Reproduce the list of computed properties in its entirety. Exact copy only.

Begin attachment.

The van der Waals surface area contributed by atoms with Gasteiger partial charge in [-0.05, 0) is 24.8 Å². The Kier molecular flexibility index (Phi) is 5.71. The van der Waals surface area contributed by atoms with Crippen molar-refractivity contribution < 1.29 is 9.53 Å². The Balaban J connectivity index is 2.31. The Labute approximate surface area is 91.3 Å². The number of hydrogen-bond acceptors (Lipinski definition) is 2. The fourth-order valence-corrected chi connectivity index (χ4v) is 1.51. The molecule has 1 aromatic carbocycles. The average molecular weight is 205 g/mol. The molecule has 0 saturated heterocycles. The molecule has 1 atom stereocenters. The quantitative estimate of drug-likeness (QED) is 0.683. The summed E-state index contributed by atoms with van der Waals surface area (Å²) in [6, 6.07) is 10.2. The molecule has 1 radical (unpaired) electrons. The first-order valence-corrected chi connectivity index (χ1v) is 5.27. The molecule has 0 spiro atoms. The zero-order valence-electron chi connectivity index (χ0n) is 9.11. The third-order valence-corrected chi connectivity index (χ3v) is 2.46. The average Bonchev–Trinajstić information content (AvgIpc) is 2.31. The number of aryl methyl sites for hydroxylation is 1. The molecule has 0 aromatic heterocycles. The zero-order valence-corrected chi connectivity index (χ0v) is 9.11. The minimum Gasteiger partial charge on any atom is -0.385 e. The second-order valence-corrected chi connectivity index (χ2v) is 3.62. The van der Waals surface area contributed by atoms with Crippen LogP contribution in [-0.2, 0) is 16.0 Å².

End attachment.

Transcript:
The van der Waals surface area contributed by atoms with Gasteiger partial charge in [-0.05, 0) is 24.8 Å². The Kier molecular flexibility index (Phi) is 5.71. The van der Waals surface area contributed by atoms with Crippen molar-refractivity contribution < 1.29 is 9.53 Å². The Balaban J connectivity index is 2.31. The Labute approximate surface area is 91.3 Å². The number of hydrogen-bond acceptors (Lipinski definition) is 2. The fourth-order valence-corrected chi connectivity index (χ4v) is 1.51. The molecule has 1 aromatic carbocycles. The average molecular weight is 205 g/mol. The molecule has 0 saturated heterocycles. The molecule has 1 atom stereocenters. The quantitative estimate of drug-likeness (QED) is 0.683. The summed E-state index contributed by atoms with van der Waals surface area (Å²) in [6, 6.07) is 10.2. The molecule has 1 radical (unpaired) electrons. The first-order valence-corrected chi connectivity index (χ1v) is 5.27. The molecule has 0 spiro atoms. The zero-order valence-electron chi connectivity index (χ0n) is 9.11. The third-order valence-corrected chi connectivity index (χ3v) is 2.46. The average Bonchev–Trinajstić information content (AvgIpc) is 2.31. The number of aryl methyl sites for hydroxylation is 1. The molecule has 0 aromatic heterocycles. The zero-order valence-corrected chi connectivity index (χ0v) is 9.11. The minimum Gasteiger partial charge on any atom is -0.385 e. The second-order valence-corrected chi connectivity index (χ2v) is 3.62. The van der Waals surface area contributed by atoms with Crippen LogP contribution in [-0.2, 0) is 16.0 Å².